The Washington Post

‘Alive Inside’: Documentary examines music’s positive effect on the elderly

Henry lives in a nursing home, and he sits hunched over in his wheelchair, every day, barely responding to his caretakers. But a new documentary, “Alive Inside,” captures the transformation that takes place when he and other patients are handed iPods loaded with music from their youth: They become animated, they sit up, and they remember things about their past that were seemingly lost to diseases like Alzheimers.

(“Alive Inside,” via YouTube)

Alive Inside” is a documentary that studies the effects of music therapy on the elderly, and examines the quality of life of nursing home patients, especially for those who suffer from degenerative diseases. Social worker Dan Cohen, along with neurologist Oliver Sacks, author of “Musicophilia,” describe the way that patients “awaken” when music unlocks memories.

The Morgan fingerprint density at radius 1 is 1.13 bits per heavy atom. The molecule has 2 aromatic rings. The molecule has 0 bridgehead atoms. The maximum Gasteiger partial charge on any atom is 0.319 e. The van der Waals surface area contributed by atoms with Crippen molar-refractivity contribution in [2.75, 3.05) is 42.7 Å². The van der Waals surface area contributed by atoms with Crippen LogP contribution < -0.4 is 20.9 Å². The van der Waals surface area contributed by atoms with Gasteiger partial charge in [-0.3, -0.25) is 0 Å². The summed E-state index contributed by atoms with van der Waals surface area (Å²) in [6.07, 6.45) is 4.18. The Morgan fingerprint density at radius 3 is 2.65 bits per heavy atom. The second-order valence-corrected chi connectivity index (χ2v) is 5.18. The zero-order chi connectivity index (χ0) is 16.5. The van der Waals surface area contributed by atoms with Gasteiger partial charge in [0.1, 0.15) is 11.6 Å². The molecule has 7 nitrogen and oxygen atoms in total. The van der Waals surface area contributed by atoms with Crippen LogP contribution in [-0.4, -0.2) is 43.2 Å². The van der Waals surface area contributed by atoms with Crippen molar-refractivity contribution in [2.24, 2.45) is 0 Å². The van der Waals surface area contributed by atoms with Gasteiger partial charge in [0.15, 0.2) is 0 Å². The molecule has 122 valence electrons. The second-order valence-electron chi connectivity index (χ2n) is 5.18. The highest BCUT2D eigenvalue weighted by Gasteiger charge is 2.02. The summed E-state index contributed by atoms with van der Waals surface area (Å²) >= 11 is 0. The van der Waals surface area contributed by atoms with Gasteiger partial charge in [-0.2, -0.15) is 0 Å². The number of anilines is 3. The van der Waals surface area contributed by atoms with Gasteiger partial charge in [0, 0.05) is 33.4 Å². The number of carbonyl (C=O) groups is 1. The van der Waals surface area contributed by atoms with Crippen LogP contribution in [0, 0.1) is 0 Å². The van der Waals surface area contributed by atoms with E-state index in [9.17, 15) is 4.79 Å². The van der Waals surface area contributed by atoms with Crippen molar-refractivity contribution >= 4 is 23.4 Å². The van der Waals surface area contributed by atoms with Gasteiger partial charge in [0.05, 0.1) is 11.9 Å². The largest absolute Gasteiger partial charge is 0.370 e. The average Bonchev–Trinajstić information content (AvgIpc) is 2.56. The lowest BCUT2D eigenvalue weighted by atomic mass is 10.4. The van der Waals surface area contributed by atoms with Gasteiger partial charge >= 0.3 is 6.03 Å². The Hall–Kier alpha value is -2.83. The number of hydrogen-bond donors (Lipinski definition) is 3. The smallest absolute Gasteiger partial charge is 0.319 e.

In Henry’s case, a man who could only answer yes or no questions before he listens to a recording is able to sing “I’ll Be Home For Christmas.” An interviewer asks Henry what music does to him, and he says, “It gives me the feeling of love, of romance. I figure right now the world needs to come into music, singing. You’ve got beautiful music here.”

It’s hard not to picture yourself in Henry’s place, listening to the Beatles or Nirvana or Adele. Will Lady Gaga or Skrillex be able to provoke such an emotional response from an Alzheimer’s patient in 60 years? What would go on your iPod to help you remember? Tell us in the comments.

“Alive Inside” will premiere on April 18 at the Rubin Museum in New York. Cohen’s Music and Memory organization is soliciting donations of used and new iPods to put music in the hands of nursing home patients across the country.

Maura Judkis covers culture, food, and the arts for the Weekend section and Going Out Guide.


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